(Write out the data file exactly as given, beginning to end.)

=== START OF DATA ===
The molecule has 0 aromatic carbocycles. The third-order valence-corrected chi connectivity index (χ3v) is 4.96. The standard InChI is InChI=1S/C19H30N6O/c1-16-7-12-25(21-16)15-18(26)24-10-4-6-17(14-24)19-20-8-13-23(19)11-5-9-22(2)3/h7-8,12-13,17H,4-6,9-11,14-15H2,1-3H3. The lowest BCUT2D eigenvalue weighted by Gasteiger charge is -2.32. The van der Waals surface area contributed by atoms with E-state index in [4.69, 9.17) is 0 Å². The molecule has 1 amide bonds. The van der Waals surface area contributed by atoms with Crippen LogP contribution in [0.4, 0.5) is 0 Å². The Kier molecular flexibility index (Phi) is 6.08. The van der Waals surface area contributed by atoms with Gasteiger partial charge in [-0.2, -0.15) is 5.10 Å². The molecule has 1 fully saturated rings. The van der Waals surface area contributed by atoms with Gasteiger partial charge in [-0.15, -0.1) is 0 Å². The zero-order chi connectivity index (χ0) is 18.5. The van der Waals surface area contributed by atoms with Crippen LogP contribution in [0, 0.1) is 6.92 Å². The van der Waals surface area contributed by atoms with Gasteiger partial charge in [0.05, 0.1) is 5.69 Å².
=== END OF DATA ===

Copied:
The molecule has 0 aromatic carbocycles. The third-order valence-corrected chi connectivity index (χ3v) is 4.96. The standard InChI is InChI=1S/C19H30N6O/c1-16-7-12-25(21-16)15-18(26)24-10-4-6-17(14-24)19-20-8-13-23(19)11-5-9-22(2)3/h7-8,12-13,17H,4-6,9-11,14-15H2,1-3H3. The lowest BCUT2D eigenvalue weighted by Gasteiger charge is -2.32. The van der Waals surface area contributed by atoms with E-state index in [4.69, 9.17) is 0 Å². The molecule has 1 amide bonds. The van der Waals surface area contributed by atoms with Crippen LogP contribution in [0.4, 0.5) is 0 Å². The Kier molecular flexibility index (Phi) is 6.08. The van der Waals surface area contributed by atoms with Gasteiger partial charge in [-0.2, -0.15) is 5.10 Å². The molecule has 1 fully saturated rings. The van der Waals surface area contributed by atoms with Gasteiger partial charge in [-0.15, -0.1) is 0 Å². The zero-order chi connectivity index (χ0) is 18.5. The van der Waals surface area contributed by atoms with Crippen LogP contribution in [0, 0.1) is 6.92 Å². The van der Waals surface area contributed by atoms with Gasteiger partial charge in [0.05, 0.1) is 5.69 Å².